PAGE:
Rwanda Trip 2017 – Day 9

Tuesday, January 20
Ok, I admit it. I’m a sunrise-a-holic. We had another beautiful sunrise today. Then we got ready to leave by 8:15-8:20 to go to the devotional at the Dream Center. Only at 8:15 someone came running to get us because we were late. Things started at 8:00 AM, not 8:30. So…we showed up after the music started. As they sang, I prayed for God to nourish my soul since all but one of the songs were in Kenyarwandan. Even without understanding the language, I could sense the Spirit of God moving among us. 
John Africa, our main liaison on their trip, led the devotional reminding us of the goodness of God. As they were getting ready to close, one of the pastors, Pastor Fred, closed us in prayer. He made a few announcements before he prayed, and Lucy and I both felt for the interpreter as the pastor switched between Kenyrwandan and English. Interpreting is never easy, whatever languages are used. I got to see a friend from our previous trip, Rose, who used to work in the Dream Daycare Center, but now works in the main offices of Africa New Life at the Dream Center.
We got to see a secondary school that’s on the road to the guest house. We had wondered about that school while driving by many times; today we visited. I visited two classes. The first class was a computer training class. The school had gotten the computers in April and kids were still learning how to use them. I had the chance to observe this class with Amanda and we gave him some suggestions on ways that he could use space better and make the class more student directed. (Most of the good ideas were from Amanda, though.) 
The next class I visited was an economics class. I was blown away as I walked into a class of 50 kids in 6 or 7 groups. While the groups were large, they were all working on questions written on the board about price fluctuations. I believe half of the groups worked on one question and the other half worked on the other question. After a short time, the teacher called on a group to present their findings. This group gave their report, and then the floor was open to questions. The group had to defend their positions. After that, groups were asked if anyone had anything to add to the list of responses. Additions were made and defended. I should note that each group had to give an example of their statement. When the second question began, the fireworks started. A student asked a question, the presenter defended, and more questions and defenders came into the debate. Throughout, the debate was orderly and well mannered. I was smiling in awe as I watched the proceedings. The teacher didn’t let anything get out of hand, but he let the kids speak. When questions were asked of him, he directed it towards the class to answer. I had to leave a little before class ended, so I couldn’t tell the teacher how much I appreciated what I saw.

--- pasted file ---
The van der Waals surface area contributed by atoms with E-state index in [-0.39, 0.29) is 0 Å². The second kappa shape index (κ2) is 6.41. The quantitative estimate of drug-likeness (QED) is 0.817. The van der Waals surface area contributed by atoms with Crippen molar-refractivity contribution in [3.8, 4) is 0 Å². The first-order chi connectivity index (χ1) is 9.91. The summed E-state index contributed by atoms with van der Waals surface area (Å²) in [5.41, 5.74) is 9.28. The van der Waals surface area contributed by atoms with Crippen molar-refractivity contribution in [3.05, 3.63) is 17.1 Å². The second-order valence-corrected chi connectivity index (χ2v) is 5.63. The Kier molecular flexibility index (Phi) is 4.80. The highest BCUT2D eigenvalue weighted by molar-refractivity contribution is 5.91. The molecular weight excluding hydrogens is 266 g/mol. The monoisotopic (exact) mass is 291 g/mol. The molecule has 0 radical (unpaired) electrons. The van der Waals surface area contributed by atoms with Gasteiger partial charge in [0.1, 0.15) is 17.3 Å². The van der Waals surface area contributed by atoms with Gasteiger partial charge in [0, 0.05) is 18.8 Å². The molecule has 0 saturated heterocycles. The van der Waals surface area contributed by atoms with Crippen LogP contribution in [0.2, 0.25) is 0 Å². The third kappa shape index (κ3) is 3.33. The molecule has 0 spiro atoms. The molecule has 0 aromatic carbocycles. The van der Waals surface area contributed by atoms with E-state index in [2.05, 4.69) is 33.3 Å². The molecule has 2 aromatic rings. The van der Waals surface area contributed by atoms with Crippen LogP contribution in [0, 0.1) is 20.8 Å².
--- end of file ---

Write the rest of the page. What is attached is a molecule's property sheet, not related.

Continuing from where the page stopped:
John Africa joined us for lunch and we got an interesting discussion on Rwandan and Ugandan culture. A number of the teachers in Rwanda, including John, are from Uganda. I asked about this a couple of days ago, and found out that when Rwanda moved from French to English for education, many in Rwanda didn’t speak enough English. So, people recruited in Uganda which had been a British colony. We also learned about cows and their significance in the culture. Then, Lucy and I shared our stories. 
After the long double feature, we went out on a home visit to Amanda’s sponsored child. While we were at the sponsorship office, we saw our daughter’s sponsored child again. The family was big and included two adopted children. One heart-breaking prayer request was when the mother asked for prayers for the finances so that one of the daughter’s could go to school. They kept chasing her away because she couldn’t pay. (That’s one of the reasons to sponsor!) The other heart-breaking prayer request was one that we hear often: prayers that the father will be able to get a full-time job with steady income. So many are unemployed here, not because they aren’t willing to work, but because jobs are not available. They take part time jobs, or do whatever they can to keep their families eating food. The roads are full, every day, with people trying to earn a living. Old, one speed Schwinn’s bikes are often used as packhorses, people pushing them uphill loaded with water containers, or bunches of bananas. If you’re a businessman with money to invest, look into Rwanda!
Then it was home again to relax, watch the effects of the setting sun, and share with family back home. We get about 12 hours of sunlight every day. We pack a lot of work into each day. And then we rest. We continue to love and support each other during our visits. God is good.


About rockyfort

I am a retired Middle School Teacher. I share each day what God is teaching me from reading His word hoping that people can benefit from reading what God has taught me.
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